Now that the NHL season is lost, it is time to turn to two ineluctable truths:
NHL commissioner Gary Bettman should resign. On his way out, he should hold the door for NHLPA executive director Bob Goodenow.
There will be an NHL again somewhere in the murky future. There will be a labor agreement, however grudgingly won, that will bring down a shaky peace on a devastated hockey landscape. The animus that will have festered during this protracted labor dispute will make it virtually impossible for Bettman and Goodenow to continue to serve effectively -- if you think eviscerating the sport is service.
This lockout has nothing to do with compromise and everything to do with capitulation. There can be only one winner, relatively speaking, who crawls out of the morass of miscalculation that allowed the lockout to drag on this long.
Pretend you are Goodenow. If your union winds up taking, or winds up having forced down its throat, what it deems to be a bad deal, one that possibly is worse than the one you might have had last last September, your credibility is kaput. You will have cost players a year or two of what, on average, is an already fleeting NHL career. Presumably the rank-and-file of a newly restive union would want answers, if not your scalp.
Now think of yourself as Bettman. You promised your owners absolute cost certainty, an idiot-proof collective bargaining agreement that would make it a real challenge to lose money. After the last CBA, which you initially liked so much you extended it twice, you are obliged to deliver. If you surrender now or if somehow the union, through the National Labor Relations Board, nails you for not bargaining in good faith, you have failed. Even if you win a salary cap and a linkage between revenues and salaries but in doing so drastically have shrunk revenues, you have not done the owners any favors. (Bettman, a member of the generation indelibly marked by the Vietnam War, is familiar with the notion of bombing the country in order to save it.)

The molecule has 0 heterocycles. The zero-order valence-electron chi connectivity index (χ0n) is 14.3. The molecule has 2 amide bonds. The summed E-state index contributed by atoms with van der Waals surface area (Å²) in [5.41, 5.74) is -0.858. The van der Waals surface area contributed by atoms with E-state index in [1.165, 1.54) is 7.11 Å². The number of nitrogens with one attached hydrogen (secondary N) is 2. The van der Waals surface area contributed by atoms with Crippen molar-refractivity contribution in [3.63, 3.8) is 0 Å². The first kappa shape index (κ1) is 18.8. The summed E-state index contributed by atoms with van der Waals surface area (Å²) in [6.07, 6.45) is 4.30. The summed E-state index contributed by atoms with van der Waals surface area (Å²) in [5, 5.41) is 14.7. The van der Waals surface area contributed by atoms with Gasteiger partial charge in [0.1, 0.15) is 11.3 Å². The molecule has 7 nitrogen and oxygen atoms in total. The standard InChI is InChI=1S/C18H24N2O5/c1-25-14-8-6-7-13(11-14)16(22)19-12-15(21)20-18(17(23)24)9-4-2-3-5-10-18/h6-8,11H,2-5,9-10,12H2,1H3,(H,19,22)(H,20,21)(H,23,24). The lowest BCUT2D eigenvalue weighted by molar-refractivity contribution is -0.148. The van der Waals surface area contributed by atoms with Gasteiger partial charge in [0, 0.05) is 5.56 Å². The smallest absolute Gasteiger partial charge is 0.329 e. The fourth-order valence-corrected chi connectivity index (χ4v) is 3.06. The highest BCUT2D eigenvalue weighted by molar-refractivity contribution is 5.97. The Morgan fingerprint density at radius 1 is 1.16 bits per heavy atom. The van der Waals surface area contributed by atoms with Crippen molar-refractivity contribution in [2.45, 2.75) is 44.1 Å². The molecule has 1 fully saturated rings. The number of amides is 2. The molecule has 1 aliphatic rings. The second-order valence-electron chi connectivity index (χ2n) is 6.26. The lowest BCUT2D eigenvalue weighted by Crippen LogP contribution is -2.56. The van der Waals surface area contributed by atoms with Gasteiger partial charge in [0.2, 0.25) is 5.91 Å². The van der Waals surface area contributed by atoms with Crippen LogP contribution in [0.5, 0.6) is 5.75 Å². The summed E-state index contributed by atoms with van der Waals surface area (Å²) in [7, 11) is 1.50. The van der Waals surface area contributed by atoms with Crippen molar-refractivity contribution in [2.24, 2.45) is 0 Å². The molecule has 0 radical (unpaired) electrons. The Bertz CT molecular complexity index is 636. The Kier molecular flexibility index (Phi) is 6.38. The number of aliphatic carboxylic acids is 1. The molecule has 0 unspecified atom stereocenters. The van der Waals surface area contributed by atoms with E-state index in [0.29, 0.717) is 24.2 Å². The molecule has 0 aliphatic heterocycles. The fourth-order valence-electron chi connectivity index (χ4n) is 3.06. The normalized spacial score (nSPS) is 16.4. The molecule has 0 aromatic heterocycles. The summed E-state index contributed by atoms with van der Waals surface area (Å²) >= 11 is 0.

Presumably the owners, at least the ones who thought they could have made a decent buck under a soft cap and luxury-tax system, would not look kindly on your leadership.
Indeed Bettman's legacy looks increasingly grim. Accepting the NHL's own figures, which include losses of $1.8 billion over the past decade, Bettman would not be considered a riotously successful CEO. For all of the accomplishments -- the revenue plan that assisted Canadian teams blindsided by a weak dollar; the diversity task force that tried to open the whitest of sports to everyone; his ability to salvage bankrupt teams in Buffalo and Ottawa; getting national television deals in the United States -- apparently profits shrunk even as NHL revenues grew to almost $2.1 billion. The bottom line turned bad on Bettman's 12-year watch.
But the most damning aspect of his legacy had everything to do with what happened on the ice, not in the boardroom. The economics might stink, but they were no worse than a game that has visibly deteriorated. As former Hockey Night in Canada and Olympics producer Ralph Mellanby said, the game lost its way "because Bettman never cared about the product." The decline probably started with the lockout. The last lockout.
The NHL had momentum in 1994 from the New York Rangers' seven-game victory over the Vancouver Canucks in the Stanley Cup Finals, a victory that was as pleasing to the eye as it was potentially a boon to the business. Then it went dark for 103 days. The league returned with a 48-game schedule, the New Jersey Devils won their first Cup (the first of four straight sweeps in the Finals) and constipating hockey became the rage. Despite the publicized and laughably ineffective attempts at cracking down on obstruction and allowing stars the freedom to actually earn their astronomical salaries, the NHL hunkered down into the Dead-Puck Era.